Letters to the editor

Cut Waxman some slack
In response to FCW’s editorial “Waxman at a crossroads” [Oct. 29], Rep. Henry Waxman (D-Calif.) is turning over rocks, not throwing stones. We need to recognize that the agencies and Congress have not exercised effective oversight of many programs and contracts for years. We’re all paying for that now.

Credit the congressman with exposing the sorry performance of the Deepwater shipbuilders and helping to motivate the Coast Guard to strengthen oversight and ask for a refund on boats that need to be scrapped. Also credit him for illuminating the negligent State Department oversight of security contractors and helping to motivate State to make changes. And he’s tried to restrain the current General Services Administration administrator from driving away customer
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There are many other examples. And even when Waxman is plainly wrong — as in charges of organizational conflicts of interest of certain Homeland Security Department contractors working on SBInet — he motivates firms to re-examine and tighten their safeguards.

As for politics being a part of his behavior, what can we expect? He’s a congressman, and that’s what they do. He must be hitting some pay dirt, though, because President Bush has complained about Congress launching too many investigations.

If you look at the Web site for the committee Waxman heads — the Oversight and Government Reform Committee — count the legislation it has proposed and add other bills sponsored by members of his large committee, his committee has outdistanced any other in proposing fixes to neglected acquisition problems. Yes, some of his proposals are over-the-top, too intrusive, redundant or burdensome. But many are quite sensible. Like most major legislation, however, hardly anything has passed so far.

You don’t see the agencies or the Office of Federal Procurement Policy offering nearly the volume of fixes. And frankly, if the agencies just applied and enforced compliance with statutes and regulations already on the books, there’d be better performance by both government and contractors. Most of what they do is OK or better, but the failures have a way of standing out and stinging, especially when school’s been out for years.

Finally, don’t ruminate too much on Waxman’s failure to sit for a full interview with Federal Computer Week; you’re in good company. I sense he has some defensible reasons for choosing more-direct channels to make the committee’s work known. And he’s probably somewhat tired of being a convenient bogeyman for a lot of stakeholders sitting on their hands.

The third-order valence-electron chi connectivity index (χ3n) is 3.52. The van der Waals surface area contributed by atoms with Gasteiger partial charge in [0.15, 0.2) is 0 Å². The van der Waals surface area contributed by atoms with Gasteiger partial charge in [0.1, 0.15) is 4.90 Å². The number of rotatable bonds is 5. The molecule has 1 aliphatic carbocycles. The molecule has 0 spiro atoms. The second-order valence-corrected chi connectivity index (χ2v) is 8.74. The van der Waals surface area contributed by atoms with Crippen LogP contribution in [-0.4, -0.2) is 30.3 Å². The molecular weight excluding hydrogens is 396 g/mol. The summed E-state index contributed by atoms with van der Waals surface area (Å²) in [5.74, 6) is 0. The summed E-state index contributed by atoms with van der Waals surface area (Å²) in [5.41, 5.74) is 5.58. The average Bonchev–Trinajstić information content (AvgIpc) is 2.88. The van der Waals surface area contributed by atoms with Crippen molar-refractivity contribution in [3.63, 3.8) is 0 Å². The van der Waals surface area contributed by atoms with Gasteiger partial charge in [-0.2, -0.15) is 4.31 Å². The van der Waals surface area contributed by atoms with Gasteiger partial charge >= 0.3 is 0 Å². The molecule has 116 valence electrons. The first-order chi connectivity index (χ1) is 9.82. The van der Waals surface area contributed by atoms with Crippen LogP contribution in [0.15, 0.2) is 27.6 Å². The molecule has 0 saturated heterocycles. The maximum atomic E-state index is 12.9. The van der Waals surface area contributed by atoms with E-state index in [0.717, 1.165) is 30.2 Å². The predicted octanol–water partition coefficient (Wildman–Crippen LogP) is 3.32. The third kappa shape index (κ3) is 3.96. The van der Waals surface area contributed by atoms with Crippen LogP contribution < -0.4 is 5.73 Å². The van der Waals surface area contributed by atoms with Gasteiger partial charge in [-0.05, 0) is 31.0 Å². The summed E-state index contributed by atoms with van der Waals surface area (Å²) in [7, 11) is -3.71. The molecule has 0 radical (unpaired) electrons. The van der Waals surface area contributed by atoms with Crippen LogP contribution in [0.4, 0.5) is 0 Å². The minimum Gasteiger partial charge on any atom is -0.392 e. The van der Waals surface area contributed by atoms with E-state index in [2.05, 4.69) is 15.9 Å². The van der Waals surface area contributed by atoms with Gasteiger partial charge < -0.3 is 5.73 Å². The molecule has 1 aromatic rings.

Michael Lent
Editor and publisher
Government Services Insider


Cybersecurity actions speak louder than words
Regarding “New commission will advise next president on cybersecurity” [FCW.com, Oct. 30], how many of these groups are required to reach cybersecurity nirvana? There are many similar bodies, each of which sets out to assess what all the others are doing and then typically makes the same recommendations as all the others. The recommendations are the same because they’re fundamentally just common sense, if not common practice.

A far better reason to set up yet another cybersecurity body would be to take at least one of the recommendations made by any of the others and actually do something to implement it rather than just continue to sit in meetings ruminating on the problem.

Jaton West


Background checks have been required for years
Regarding “Court grants injunction on HSPD-12 background checks for NASA plaintiffs” [FCW.com, Oct. 31], an important factor in this case has been overlooked and apparently not argued by NASA’s attorneys: The background investigation requirement that is tied to Homeland Security Presidential Directive 12 is not new.

HSPD-12’s required background investigation is the National Agency Check with Inquiries (NACI). This requirement was established by the Eisenhower (yes, Eisenhower) administration via Executive Order 10450 on April 27, 1953.

The decision to tie HSPD-12 to an existing requirement was a deliberate one. Because minimum public trust and clearance levels vary across federal agencies, there was a push to define a standard across the federal government without creating a new requirement that might mean an agency has to reinvestigate all of its employees. Very conveniently, there just happened to already be a standard.

While I sympathize with the federal employees who have never been investigated and now risk losing their jobs if their NACI is unfavorably adjudicated, this shouldn’t be painted as a new, invasive requirement from an administration that cares not for personal privacy. I think a better question in this case — and in many agencies — is why there are so many people who have never had background investigations when they’re required by an executive order that agencies had 54 years to implement.

Anonymous

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